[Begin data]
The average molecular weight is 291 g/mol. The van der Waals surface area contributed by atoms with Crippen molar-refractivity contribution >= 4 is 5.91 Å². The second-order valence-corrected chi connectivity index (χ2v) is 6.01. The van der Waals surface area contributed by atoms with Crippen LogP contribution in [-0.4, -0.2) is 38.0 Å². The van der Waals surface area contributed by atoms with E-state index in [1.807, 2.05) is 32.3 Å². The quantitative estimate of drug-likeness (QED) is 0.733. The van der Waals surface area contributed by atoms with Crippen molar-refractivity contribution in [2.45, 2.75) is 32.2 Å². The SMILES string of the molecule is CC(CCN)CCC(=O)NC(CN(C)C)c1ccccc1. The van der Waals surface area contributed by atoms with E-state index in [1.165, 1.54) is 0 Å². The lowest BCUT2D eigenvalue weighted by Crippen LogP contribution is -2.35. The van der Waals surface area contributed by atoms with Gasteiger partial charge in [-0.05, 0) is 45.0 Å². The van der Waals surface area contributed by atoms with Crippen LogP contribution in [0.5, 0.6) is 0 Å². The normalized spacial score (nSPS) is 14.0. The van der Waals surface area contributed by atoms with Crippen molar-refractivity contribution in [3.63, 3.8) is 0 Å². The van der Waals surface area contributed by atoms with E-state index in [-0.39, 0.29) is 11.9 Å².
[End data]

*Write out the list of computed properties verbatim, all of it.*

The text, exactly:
The average molecular weight is 291 g/mol. The van der Waals surface area contributed by atoms with Crippen molar-refractivity contribution >= 4 is 5.91 Å². The second-order valence-corrected chi connectivity index (χ2v) is 6.01. The van der Waals surface area contributed by atoms with Crippen LogP contribution in [-0.4, -0.2) is 38.0 Å². The van der Waals surface area contributed by atoms with E-state index in [1.807, 2.05) is 32.3 Å². The quantitative estimate of drug-likeness (QED) is 0.733. The van der Waals surface area contributed by atoms with Crippen molar-refractivity contribution in [2.45, 2.75) is 32.2 Å². The SMILES string of the molecule is CC(CCN)CCC(=O)NC(CN(C)C)c1ccccc1. The van der Waals surface area contributed by atoms with E-state index in [1.165, 1.54) is 0 Å². The lowest BCUT2D eigenvalue weighted by Crippen LogP contribution is -2.35. The van der Waals surface area contributed by atoms with Gasteiger partial charge in [-0.05, 0) is 45.0 Å². The van der Waals surface area contributed by atoms with Crippen LogP contribution in [0.5, 0.6) is 0 Å². The normalized spacial score (nSPS) is 14.0. The van der Waals surface area contributed by atoms with Crippen molar-refractivity contribution in [3.63, 3.8) is 0 Å². The van der Waals surface area contributed by atoms with E-state index in [-0.39, 0.29) is 11.9 Å².